The chairman of a quality assurance review team has informed the Helena-West Helena School Board that while the district appears to be “going in the right direction,” there is room for improvement.

 

  The chairman of a quality assurance review team has informed the Helena-West Helena School Board that while the district appears to be “going in the right direction,” there is room for improvement.
 Jesse Cleveland, a retired Alabama school administrator, and the four other team members who conducted a thorough evaluation of the school system, outlined the panel’s recommendations that go along with accreditation for the next five years as follow:
•Develop innovative and proactive strategies to stop the district’s high school dropout rate.
•Create a system that will develop more ways for students to enroll in elective courses and participate in extracurricular activities.
 •Create a system that offer different solutions to problems.
 •Validate documentation by having a written plan and maintain those strategies.
   In short, Cleveland said, the school district needed to improve its efficiency and accountability by “fixing problems and going on to other problems” and “to have students get involved.”
   The other four panelists included vice chair Renella Clemons from the South Mississippi County School District; Joyce Craft, superintendent of the Hot Springs School District; Tim Taylor, an elementary principal at Pine Bluff Watson Chapel, and John Walker, a long-time administrator from New Orleans.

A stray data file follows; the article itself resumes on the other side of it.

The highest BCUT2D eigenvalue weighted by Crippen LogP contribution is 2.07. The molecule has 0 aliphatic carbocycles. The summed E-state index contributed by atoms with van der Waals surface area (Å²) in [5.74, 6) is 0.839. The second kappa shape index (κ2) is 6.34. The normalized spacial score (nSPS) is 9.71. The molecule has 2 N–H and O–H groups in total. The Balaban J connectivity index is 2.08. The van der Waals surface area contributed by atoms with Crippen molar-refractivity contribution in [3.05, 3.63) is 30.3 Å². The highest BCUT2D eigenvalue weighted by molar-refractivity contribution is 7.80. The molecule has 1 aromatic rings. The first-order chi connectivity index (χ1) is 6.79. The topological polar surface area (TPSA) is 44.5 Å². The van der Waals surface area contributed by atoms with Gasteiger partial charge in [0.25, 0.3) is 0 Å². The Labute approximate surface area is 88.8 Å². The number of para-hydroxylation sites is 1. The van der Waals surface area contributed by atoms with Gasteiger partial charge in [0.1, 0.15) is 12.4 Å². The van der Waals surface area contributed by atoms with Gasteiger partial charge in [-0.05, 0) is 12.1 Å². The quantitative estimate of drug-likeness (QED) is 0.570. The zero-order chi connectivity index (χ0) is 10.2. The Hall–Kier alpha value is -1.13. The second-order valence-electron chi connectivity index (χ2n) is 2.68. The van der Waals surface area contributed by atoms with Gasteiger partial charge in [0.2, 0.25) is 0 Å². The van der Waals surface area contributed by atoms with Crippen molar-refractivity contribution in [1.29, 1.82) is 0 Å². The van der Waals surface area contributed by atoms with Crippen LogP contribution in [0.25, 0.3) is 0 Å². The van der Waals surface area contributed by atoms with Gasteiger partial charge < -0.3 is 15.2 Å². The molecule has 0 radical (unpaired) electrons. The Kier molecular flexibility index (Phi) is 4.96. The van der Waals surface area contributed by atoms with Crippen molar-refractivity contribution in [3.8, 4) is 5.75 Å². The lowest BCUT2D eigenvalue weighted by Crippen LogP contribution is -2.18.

They worked through AdvancEd, the unified organization of the North Central Association Commission on Accreditation and School Improvement and the Southern Association of Colleges and Schools Council on Accreditation and School Improvement.
Cleveland noted that AdvancEd encompasses 27,000 public and private schools and districts nationwide and in 65 countries worldwide.
Cleveland said the team gathered data based on interviews with six of the seven board members, 24 administrators, 40 teachers, 46 members of the district’s support staff, 52 parents, community and business parties and 23 students.
Calling the H-WH School District “progressive,” Cleveland said the quality assurance process does not base its decisions on “test scores alone” for accreditation.  
“We found that your district has many hard working teachers,” Cleveland said. “There are a lot of learning tools in place and caring teachers.”
   Cleveland said the panel recognized that enrollment had declined sharply from about 1,200 students in 2000 to 688 in 2009-2010.
   A complete report of the team’s evaluation will be forthcoming soon, Cleveland said.
   When asked about the possibility of the district being placed on probation, Cleveland said his team’s role was to approve accreditation.
   “We do not have the authority,” to place a district on probation, Cleveland said. That decision would come from the state Department of Education, he added.